EAGLE VILLAGE - A blue and white vacuum hung 20 feet from the ground in a spruce as the trail turned to caked mud. A fine, gray silt deposited by raging river water coated plants and rocks.
There were signs of life - parts of a picket fence wedged between saturated tussocks, a rusted, six-cylinder engine block, the shoulder blade of a moose that was butchered for meat.
But the woods were silent.
The stench of diesel, thick enough to burn nostrils, was the first indication the village was near. Obscured in a ravine between ice boulders, a fuel tank emitted a slight hiss.
What's left of Eagle Village came into view, pieces of cabins and fuel tanks and splintered tree trunks poking up from blocks of ice as large as homes.
The area looked as if a giant hand scooped up the village, shook it like dice and flung it out, then cast a storm of ice on it.
Massive chunks of ice jammed the Yukon River last week, where the village sat on the banks. What flooding didn't destroy, ice engulfed.
Where did the clinic go? The village church? The homes?
"It's hard for me to tell - everything has changed so much," said Bill Goebel, as he surveyed the chaos. "It's just so, so messed up. ... There used to be a house right there. The road went there by those poplars."
All that remained was endless ice, ragged and rough and unstable.
Goebel took a chance and hauled himself up a 6-foot ice boulder for a better view as the end of a thin cigar dangled from his lips. He was married 32 years ago in the village church and now hangs his hat a few miles up a rough road where he traps the Fortymile range when he's not fixing pump stations along the trans-Alaska pipeline system.
"You don't see a white cross, a steeple somewhere down there, do ya?" he asked. "I got married in that church."
The barn-red medical clinic landed far from its foundation, yet a potted green plant perched unharmed in an unbroken window. An orange basketball was caught in a crevasse between ice boulders with a bunny boot nearby. A search revealed the other boot several hundred feet away, near a toppled mast bearing the U.S. and Alaska flags, which were limp but whole.
Village Public Safety Officer Tim Beaucage said about a dozen people lived in Eagle Village before the flood and have moved a few miles up the road to a temporary camp.
Tanana Chiefs Conference crews hauled in a generator for power at the camp, and people have fresh water.
Some supplies were flown into the camp earlier this week by National Park Service crews, while other supplies came from crews on four-wheelers. A 100-pound bag of food sat ready to feed five dogs that were rescued with residents.
Thin birch poles supported canvas and tarp tents, which were set up around a fire pit. Ben Juneby was among those who call the shelter home, for now.
Born and raised in Eagle Village, Juneby left in December to help an ailing aunt in Fairbanks. He returned moments before flooding choked access and closed the road. He never made it to his house before ice ravaged the cabin.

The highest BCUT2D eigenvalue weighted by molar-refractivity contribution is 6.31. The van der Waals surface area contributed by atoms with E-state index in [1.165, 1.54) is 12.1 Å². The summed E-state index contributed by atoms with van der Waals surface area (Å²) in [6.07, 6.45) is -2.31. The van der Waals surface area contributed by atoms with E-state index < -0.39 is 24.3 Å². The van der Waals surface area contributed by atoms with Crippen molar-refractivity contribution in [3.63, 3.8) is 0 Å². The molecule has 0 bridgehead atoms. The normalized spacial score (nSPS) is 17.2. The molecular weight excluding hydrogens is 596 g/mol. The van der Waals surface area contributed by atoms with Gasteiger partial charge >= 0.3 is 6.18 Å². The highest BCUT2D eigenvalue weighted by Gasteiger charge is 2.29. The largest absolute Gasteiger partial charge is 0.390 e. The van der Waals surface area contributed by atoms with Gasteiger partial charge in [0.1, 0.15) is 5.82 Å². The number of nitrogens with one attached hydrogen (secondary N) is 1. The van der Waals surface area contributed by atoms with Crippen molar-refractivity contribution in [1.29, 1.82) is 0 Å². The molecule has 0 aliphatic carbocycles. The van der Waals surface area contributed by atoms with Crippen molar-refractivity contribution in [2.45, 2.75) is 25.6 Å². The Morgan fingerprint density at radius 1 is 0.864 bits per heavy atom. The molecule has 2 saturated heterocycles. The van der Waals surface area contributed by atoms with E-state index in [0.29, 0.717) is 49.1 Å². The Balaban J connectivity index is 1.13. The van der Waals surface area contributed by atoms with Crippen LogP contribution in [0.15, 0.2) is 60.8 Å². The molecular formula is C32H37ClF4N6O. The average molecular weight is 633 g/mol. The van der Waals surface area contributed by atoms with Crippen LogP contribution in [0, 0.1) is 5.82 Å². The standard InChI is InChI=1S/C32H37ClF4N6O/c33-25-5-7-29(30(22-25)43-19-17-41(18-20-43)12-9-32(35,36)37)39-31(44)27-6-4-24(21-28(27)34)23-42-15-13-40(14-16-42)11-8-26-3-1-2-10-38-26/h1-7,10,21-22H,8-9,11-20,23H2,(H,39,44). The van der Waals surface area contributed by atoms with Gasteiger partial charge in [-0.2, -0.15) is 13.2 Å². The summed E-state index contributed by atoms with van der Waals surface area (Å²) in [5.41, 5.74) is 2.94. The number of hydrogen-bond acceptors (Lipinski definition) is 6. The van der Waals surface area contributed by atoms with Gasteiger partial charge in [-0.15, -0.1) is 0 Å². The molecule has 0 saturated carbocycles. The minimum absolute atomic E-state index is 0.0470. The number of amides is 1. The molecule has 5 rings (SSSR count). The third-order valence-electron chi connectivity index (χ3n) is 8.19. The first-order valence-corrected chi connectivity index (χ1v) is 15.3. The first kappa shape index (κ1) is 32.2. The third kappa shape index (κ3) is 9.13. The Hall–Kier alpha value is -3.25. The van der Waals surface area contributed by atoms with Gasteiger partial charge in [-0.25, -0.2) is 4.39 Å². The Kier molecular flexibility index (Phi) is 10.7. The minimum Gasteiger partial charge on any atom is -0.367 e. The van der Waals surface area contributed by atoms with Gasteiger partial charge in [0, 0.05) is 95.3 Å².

As with many, the shock of the complete loss was apparent in Juneby's face.
"All my life, off and on, I lived here," he said. "I was raised here."
He made it to the end of the road, where the old village used to welcome travelers home. As he climbed a massive iceberg, Juneby spotted the roof of his house and an old fish cache among the jumble, but that was all he could identify.
Now, it's time to start over. No one was sure what that would mean with ice that possibly is months from melting.
"We gotta help each other," Juneby said. "That's what it comes right down to."
TCC President Jerry Isaac flew into the town of Eagle, then bounced along on a four-wheeler through the Bush to reach the temporary camp. Eagle Village is among those served by TCC.
Isaac greeted old friends, shook hands, commiserated in the loss and let folks know they aren't on their own.
"I'd like to encourage a spirit of cooperation," he said. "There's no way you can separate people out here. Everybody lost. ... A sudden occurrence like this tends to play with your mind. It just wreaks confusion, fear. I want to encourage them to stick it out."
TCC staff explained some relief programs available to Natives, and helped with application forms.
"We're here to help," Isaac said. "To help those affected rebuild their lives."
He hoped state aid wouldn't stop at the town of Eagle, where flooding and ice jams severely damaged or destroyed about three dozen buildings, and would extend to the Native communities now isolated by boulders of ice.
"They need to come over here and meet with the leadership and go from there," he said.
More aid is coming to Eagle. Joanne Beck and her boyfriend, Will Vanderpol, drove a truckload of supplies Friday morning to the city's shelter. They'd received a list of requested items but couldn't access the refugees of old Eagle Village. Hungwitchin Corp. and Vanderpol shouldered the bill for the supplies that joined other donations in the Eagle Community School gym.
Beck, a culinary arts major in Fairbanks, grew up in Eagle village and lamented the loss. She was especially hard-hit by the destruction of the church where she'd served as an Episcopalian lay leader.
"I've had lots of tribal elders asking about our church," she said as her eyes brimmed with tears. "It survived the last two floods. ... I still haven't cried yet. It isn't real.
"We all fight like family, but when we need to pull together, we're there," she said. "I love saying I'm from Eagle. My heart aches, because I know I can't get out there."
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